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Judgment of the Court of 16 December 1992.

Commission of the European Communities v Hellenic Republic.

C-210/91 • ECLI:EU:C:1992:525 • 61991CJ0210

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Commission of the European Communities v Hellenic Republic.

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Keywords

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1. Actions against Member States for failure to fulfil obligations ° Reasoned opinion ° Application originating proceedings ° Same arguments and pleas in law

(EEC Treaty, Art. 169)

2. Common Customs Tariff ° Temporary importation with relief from duties ° Travellers' personal effects ° Competence of the Member States to impose penalties for offences ° Limits ° Compliance with the principle of proportionality

(Council Regulation No 3599/82, Arts 2(2) and 19)

3. Actions against Member States for failure to fulfil obligations ° Evidence of the infringement ° Burden on the Commission

(EEC Treaty, Art. 169)

Summary

1. An application brought under Article 169 of the Treaty can be based only on the arguments and pleas in law already set out in the reasoned opinion.

2. In the absence of harmonization of Community legislation in the field of offences committed in the context of the Community temporary importation arrangements for travellers' personal effects, the Member States are competent to adopt such penalties as appear to them to be appropriate. When making use of that competence they are, however, required to comply with Community law and its general principles, and consequently, the principle of proportionality. In that respect, the administrative measures or penalties must not go beyond what is strictly necessary for the objectives pursued and the control procedures must not be accompanied by a penalty which is so disproportionate to the gravity of the infringement that it becomes an obstacle to the freedoms enshrined in the Treaty.

3. Where, in proceedings based on Article 169 of the Treaty, the Commission requests the Court to declare that a Member State has failed to fulfil its obligations under the Treaty, it is for the Commission itself to adduce evidence of the alleged infringement.

Parties

In Case C-210/91,

Commission of the European Communities, represented by Maria Patakia and Maria Blanca Rodriguez Galindo, of its Legal Service, with an address for service in Luxembourg at the office of R. Hayder, of its Legal Service, Wagner Centre, Kirchberg,

applicant,

v

Hellenic Republic, represented by Fokion Georgakopoulos, Assistant Legal Adviser to the Council of State, with an address for service in Luxembourg at the Greek Embassy, 117 Val Sainte-Croix,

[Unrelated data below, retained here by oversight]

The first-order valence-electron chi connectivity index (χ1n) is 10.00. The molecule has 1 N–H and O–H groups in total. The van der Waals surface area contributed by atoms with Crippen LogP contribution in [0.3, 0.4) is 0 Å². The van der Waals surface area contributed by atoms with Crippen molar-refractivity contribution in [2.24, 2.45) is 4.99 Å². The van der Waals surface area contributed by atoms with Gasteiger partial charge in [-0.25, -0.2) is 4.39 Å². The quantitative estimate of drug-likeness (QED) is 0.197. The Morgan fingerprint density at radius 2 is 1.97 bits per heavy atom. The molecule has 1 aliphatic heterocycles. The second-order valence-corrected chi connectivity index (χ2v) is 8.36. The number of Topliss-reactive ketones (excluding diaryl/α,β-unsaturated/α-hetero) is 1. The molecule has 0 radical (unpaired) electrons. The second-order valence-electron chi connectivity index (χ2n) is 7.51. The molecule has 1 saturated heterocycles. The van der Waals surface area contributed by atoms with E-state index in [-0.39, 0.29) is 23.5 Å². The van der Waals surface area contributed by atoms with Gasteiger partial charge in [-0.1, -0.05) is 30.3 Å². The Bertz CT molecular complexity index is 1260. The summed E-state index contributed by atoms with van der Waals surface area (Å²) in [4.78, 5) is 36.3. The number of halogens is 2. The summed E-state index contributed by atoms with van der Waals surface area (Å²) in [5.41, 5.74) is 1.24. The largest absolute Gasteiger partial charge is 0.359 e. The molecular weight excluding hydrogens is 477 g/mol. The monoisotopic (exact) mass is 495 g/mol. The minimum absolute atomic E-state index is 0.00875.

defendant,

APPLICATION for a declaration that, by imposing on a tourist entitled to benefit from the Community temporary importation arrangements in respect of the personal effects which he was carrying in his car a fine calculated on the basis of the taxes and duties applicable to an item which he had failed to declare, even though the false declaration of which he was guilty could not have deprived the State of any taxes and duties in view of the fact that the video camera in question was part of his personal effects, the Hellenic Republic has failed to fulfil its obligations under the EEC Treaty,

THE COURT,

composed of: O. Due, President, C.N. Kakouris, M. Zuleeg and J.L. Murray (Presidents of Chambers), G.F. Mancini, J.C. Moitinho de Almeida, F. Grévisse, M. Diez de Velasco and P.J.G. Kapteyn, Judges,

Advocate General: C. Gulmann,

Registrar: L. Hewlett, Administrator,

having regard to the Report for the Hearing,

after hearing oral argument from the parties at the hearing on 24 June 1992, at which the Commission was represented by D. Gouloussis, of its Legal Service, acting as Agent, and the Hellenic Republic by F. Georgakopoulos, acting as Agent,

after hearing the Opinion of the Advocate General at the sitting on 15 September 1992,

gives the following

Judgment

Grounds

1 By application lodged at the Court Registry on 7 August 1991, the Commission of the European Communities brought an action pursuant to Article 169 of the EEC Treaty for a declaration that, by imposing on a tourist entitled to benefit from the Community temporary importation arrangements in respect of the personal effects which he was carrying in his car a fine calculated on the basis of the duties and taxes applicable to an article which he had failed to declare, even though the false declaration of which he was guilty could not have deprived the State of any taxes and duties in view of the fact that the video camera in question was part of his personal effects, the Hellenic Republic had failed to fulfil its obligations under the Treaty.

2 Under Article 19 of Council Regulation (EEC) No 3599/82 of 21 December 1982 on temporary importation arrangements (OJ 1982 L 376, p. 1), the benefit of temporary importation arrangements with total relief from import duties is to be granted in respect of the personal effects which travellers are carrying on their person for the duration of their stay in the customs territory of the Community. Article 2(2) of that regulation states that the competent authorities "shall take all measures which they consider necessary to ensure that the goods can be identified and that the use to which they are put can be verified". In addition, under Article 12 of Commission Regulation (EEC) No 1751/84 of 13 June 1984 laying down certain provisions for the application of Council Regulation (EEC) No 3599/82 on temporary importation arrangements (OJ 1984 L 171, p. 1), personal effects are to be allowed the benefit of temporary importation, without a written declaration, under the conditions laid down by the competent authorities.

3 That provision thus does not exclude the possibility of the said authorities requiring an oral declaration.

4 It is apparent from the documents before the Court that on 22 March 1989 a German citizen crossed the frontier between Yugoslavia and Greece in his car, at the Evzoni border post. As he entered Greece, a customs official asked him in English and German whether he had anything to declare, in particular electronic or video equipment or cameras. The traveller answered in the negative. The official nevertheless proceeded to examine the vehicle and the objects in it. In so doing he found a video camera whose customs status could not be established. The German tourist claimed that the camera was placed visibly in the back of the car, whereas the customs official considered that it had been "carefully concealed".

5 The Greek customs authorities considered that the tourist' s behaviour constituted a customs offence (false declaration) and fined him DR 404 800, that being twice the amount of the customs duties and taxes chargeable on lawful importation of the goods in question. Doubling the applicable duties and taxes is the minimum penalty laid down by Greek law for making a false declaration.